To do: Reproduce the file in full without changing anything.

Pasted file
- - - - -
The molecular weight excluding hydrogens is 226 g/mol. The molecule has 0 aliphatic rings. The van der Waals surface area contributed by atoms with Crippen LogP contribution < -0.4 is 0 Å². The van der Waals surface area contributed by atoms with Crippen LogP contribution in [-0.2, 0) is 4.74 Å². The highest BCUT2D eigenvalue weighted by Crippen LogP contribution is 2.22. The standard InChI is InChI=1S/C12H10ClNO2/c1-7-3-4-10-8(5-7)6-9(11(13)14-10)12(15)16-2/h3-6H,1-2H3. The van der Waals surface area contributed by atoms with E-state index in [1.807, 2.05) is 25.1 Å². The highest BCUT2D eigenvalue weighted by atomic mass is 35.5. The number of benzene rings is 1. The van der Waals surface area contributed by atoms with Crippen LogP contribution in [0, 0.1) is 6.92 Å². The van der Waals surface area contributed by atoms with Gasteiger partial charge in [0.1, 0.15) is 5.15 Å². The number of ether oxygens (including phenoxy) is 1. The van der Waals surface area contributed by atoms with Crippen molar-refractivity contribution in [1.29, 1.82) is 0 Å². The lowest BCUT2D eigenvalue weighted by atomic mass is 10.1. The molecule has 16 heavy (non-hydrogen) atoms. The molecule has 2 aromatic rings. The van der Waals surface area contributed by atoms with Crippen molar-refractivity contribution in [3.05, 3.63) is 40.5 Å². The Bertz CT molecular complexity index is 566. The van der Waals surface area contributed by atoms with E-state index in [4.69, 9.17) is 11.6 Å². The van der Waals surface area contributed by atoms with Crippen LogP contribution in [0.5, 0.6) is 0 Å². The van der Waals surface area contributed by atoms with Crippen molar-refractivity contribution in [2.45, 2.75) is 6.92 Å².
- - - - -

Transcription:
The molecular weight excluding hydrogens is 226 g/mol. The molecule has 0 aliphatic rings. The van der Waals surface area contributed by atoms with Crippen LogP contribution < -0.4 is 0 Å². The van der Waals surface area contributed by atoms with Crippen LogP contribution in [-0.2, 0) is 4.74 Å². The highest BCUT2D eigenvalue weighted by Crippen LogP contribution is 2.22. The standard InChI is InChI=1S/C12H10ClNO2/c1-7-3-4-10-8(5-7)6-9(11(13)14-10)12(15)16-2/h3-6H,1-2H3. The van der Waals surface area contributed by atoms with E-state index in [1.807, 2.05) is 25.1 Å². The highest BCUT2D eigenvalue weighted by atomic mass is 35.5. The number of benzene rings is 1. The van der Waals surface area contributed by atoms with Crippen LogP contribution in [0, 0.1) is 6.92 Å². The van der Waals surface area contributed by atoms with Gasteiger partial charge in [0.1, 0.15) is 5.15 Å². The number of ether oxygens (including phenoxy) is 1. The van der Waals surface area contributed by atoms with Crippen molar-refractivity contribution in [1.29, 1.82) is 0 Å². The lowest BCUT2D eigenvalue weighted by atomic mass is 10.1. The molecule has 16 heavy (non-hydrogen) atoms. The molecule has 2 aromatic rings. The van der Waals surface area contributed by atoms with Crippen molar-refractivity contribution in [3.05, 3.63) is 40.5 Å². The Bertz CT molecular complexity index is 566. The van der Waals surface area contributed by atoms with E-state index in [4.69, 9.17) is 11.6 Å². The van der Waals surface area contributed by atoms with Crippen LogP contribution in [0.5, 0.6) is 0 Å². The van der Waals surface area contributed by atoms with Crippen molar-refractivity contribution in [2.45, 2.75) is 6.92 Å².